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  13. Interesting blog post. I am an ICU nurse and would probably benefit from a Momentum Wrap to remind be to breathe and stay to positive during stressful shifts.

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    1. I wear one daily that says "Positive Energy", but another favorite says "Just Breathe".

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  14. I would run the half marathon. It would be the perfect last long run before my marathon taper starts. :)

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    1. A race is always a good way to get those long miles in!

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  15. I've had that sub-2 half on my long-ish term goals list for a while. On the other hand, about 80-90% of my motivation for doing long runs right now is getting out on the trails. I like to think it'll also be beneficial when I'm ready to train for longer road runs again.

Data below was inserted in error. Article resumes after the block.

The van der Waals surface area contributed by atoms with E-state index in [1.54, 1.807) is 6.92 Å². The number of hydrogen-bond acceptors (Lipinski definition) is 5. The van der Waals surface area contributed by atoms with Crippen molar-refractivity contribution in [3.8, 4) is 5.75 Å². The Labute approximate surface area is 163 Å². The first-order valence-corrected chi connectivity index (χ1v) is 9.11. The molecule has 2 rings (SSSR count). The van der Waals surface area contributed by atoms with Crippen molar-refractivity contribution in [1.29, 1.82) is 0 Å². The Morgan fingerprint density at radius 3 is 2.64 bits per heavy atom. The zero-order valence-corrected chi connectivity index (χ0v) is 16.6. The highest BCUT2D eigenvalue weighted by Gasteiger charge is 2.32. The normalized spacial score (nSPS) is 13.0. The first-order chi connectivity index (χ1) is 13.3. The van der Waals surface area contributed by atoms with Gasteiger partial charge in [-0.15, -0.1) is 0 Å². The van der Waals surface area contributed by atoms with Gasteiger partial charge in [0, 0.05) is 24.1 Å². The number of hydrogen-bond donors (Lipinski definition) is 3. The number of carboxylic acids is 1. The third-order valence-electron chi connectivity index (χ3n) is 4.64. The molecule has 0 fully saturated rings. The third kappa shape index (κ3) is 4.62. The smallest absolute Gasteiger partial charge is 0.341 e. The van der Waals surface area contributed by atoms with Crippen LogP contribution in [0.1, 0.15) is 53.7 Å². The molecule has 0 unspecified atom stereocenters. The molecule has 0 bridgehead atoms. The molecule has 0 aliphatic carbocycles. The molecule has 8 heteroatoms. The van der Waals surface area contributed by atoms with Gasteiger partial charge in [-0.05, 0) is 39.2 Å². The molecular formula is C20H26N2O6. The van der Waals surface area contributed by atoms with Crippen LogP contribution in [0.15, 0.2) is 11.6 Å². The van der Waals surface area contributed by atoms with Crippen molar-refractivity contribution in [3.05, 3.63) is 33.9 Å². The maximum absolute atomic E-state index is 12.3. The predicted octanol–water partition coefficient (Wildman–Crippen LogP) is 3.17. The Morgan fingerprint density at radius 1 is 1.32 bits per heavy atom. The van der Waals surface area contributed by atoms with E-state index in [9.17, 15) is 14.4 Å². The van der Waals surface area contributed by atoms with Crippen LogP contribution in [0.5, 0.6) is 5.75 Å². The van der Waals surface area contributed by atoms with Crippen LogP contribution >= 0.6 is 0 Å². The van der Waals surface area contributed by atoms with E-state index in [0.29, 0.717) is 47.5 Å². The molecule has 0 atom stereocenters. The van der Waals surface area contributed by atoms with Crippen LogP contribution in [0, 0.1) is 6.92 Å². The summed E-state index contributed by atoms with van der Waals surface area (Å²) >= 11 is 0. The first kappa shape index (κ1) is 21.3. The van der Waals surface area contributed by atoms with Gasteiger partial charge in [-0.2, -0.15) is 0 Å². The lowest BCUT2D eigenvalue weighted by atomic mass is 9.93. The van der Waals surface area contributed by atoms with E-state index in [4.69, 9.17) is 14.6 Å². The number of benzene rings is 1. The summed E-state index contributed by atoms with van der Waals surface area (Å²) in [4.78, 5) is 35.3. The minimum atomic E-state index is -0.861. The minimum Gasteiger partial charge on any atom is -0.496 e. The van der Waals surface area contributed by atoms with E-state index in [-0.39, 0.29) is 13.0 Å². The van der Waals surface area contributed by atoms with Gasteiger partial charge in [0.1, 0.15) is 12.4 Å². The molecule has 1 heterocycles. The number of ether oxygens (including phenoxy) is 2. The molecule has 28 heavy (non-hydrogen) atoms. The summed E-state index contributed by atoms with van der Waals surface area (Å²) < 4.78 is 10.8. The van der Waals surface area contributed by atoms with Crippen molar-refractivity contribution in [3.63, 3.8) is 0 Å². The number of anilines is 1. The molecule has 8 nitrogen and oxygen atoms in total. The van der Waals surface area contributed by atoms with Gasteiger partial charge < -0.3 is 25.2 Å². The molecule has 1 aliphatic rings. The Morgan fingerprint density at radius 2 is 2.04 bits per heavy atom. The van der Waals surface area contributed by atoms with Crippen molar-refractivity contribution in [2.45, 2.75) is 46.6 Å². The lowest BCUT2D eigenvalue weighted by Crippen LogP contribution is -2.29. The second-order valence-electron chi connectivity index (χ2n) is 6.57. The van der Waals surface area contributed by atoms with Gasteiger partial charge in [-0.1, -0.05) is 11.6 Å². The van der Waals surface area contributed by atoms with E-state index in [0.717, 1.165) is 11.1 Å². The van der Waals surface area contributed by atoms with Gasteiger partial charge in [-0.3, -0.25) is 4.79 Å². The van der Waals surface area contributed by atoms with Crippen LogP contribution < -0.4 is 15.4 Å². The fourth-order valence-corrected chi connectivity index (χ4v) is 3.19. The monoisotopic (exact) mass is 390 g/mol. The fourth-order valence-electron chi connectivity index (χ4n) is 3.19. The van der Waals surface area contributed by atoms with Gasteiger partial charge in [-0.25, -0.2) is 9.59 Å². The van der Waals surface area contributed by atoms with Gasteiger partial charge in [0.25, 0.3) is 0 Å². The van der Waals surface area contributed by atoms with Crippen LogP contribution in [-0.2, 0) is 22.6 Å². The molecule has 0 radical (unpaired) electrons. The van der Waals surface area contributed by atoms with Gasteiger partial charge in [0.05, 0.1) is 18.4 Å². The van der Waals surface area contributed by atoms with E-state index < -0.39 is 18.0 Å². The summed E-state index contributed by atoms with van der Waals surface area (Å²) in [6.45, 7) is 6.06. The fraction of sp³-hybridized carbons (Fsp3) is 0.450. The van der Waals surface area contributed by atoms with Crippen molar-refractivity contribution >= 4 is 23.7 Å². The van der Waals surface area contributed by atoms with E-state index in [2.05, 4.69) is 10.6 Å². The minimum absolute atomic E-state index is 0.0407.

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    1. If I had trails like yours, I'd want for nothing else!

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  16. Wow - this post - well the seminar and your writing about it, feels like a page out of my classroom curriculum! I teach a class I created called "successful support" for students who have performed below-grade level through out middle school and need academic and emotional support as ninth graders. We talk ALL about growth mindset (Carol Dweck did so many studies on this!), SMART goals, AND motivation. SO I LOVED THIS POST - as far as your running - first time stopping by, I think it is KICK ASS you are keeping up with running despite your RA - I have ehler's danlos hypermobility syndrome, so I am chronically injured, and not giving up running. I am on a two month hiatus right now, but my but BHAG is a half marathon in Fall - if my podiatrist doesn't clear me, I'm politely telling him, I'll see you after the race :)